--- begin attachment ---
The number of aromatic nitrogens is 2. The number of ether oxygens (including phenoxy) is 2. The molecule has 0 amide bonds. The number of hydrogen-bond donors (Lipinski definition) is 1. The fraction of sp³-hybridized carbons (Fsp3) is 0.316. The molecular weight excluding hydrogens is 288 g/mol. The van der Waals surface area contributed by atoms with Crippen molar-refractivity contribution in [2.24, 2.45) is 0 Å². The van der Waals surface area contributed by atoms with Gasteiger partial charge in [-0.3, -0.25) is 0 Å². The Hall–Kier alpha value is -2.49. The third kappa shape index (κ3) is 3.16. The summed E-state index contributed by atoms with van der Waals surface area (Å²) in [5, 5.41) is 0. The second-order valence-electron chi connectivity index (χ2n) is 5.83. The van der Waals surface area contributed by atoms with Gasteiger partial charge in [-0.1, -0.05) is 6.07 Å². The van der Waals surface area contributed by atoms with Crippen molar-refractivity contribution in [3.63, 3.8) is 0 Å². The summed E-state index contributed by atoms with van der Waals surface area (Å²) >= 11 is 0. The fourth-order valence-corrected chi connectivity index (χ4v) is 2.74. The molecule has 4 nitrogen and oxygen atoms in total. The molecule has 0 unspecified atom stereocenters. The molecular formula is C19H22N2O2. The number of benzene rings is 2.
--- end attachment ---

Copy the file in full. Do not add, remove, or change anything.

The number of aromatic nitrogens is 2. The number of ether oxygens (including phenoxy) is 2. The molecule has 0 amide bonds. The number of hydrogen-bond donors (Lipinski definition) is 1. The fraction of sp³-hybridized carbons (Fsp3) is 0.316. The molecular weight excluding hydrogens is 288 g/mol. The van der Waals surface area contributed by atoms with Crippen molar-refractivity contribution in [2.24, 2.45) is 0 Å². The van der Waals surface area contributed by atoms with Gasteiger partial charge in [-0.3, -0.25) is 0 Å². The Hall–Kier alpha value is -2.49. The third kappa shape index (κ3) is 3.16. The summed E-state index contributed by atoms with van der Waals surface area (Å²) in [5, 5.41) is 0. The second-order valence-electron chi connectivity index (χ2n) is 5.83. The van der Waals surface area contributed by atoms with Gasteiger partial charge in [-0.1, -0.05) is 6.07 Å². The van der Waals surface area contributed by atoms with Crippen molar-refractivity contribution in [3.63, 3.8) is 0 Å². The summed E-state index contributed by atoms with van der Waals surface area (Å²) >= 11 is 0. The fourth-order valence-corrected chi connectivity index (χ4v) is 2.74. The molecule has 4 nitrogen and oxygen atoms in total. The molecule has 0 unspecified atom stereocenters. The molecular formula is C19H22N2O2. The number of benzene rings is 2.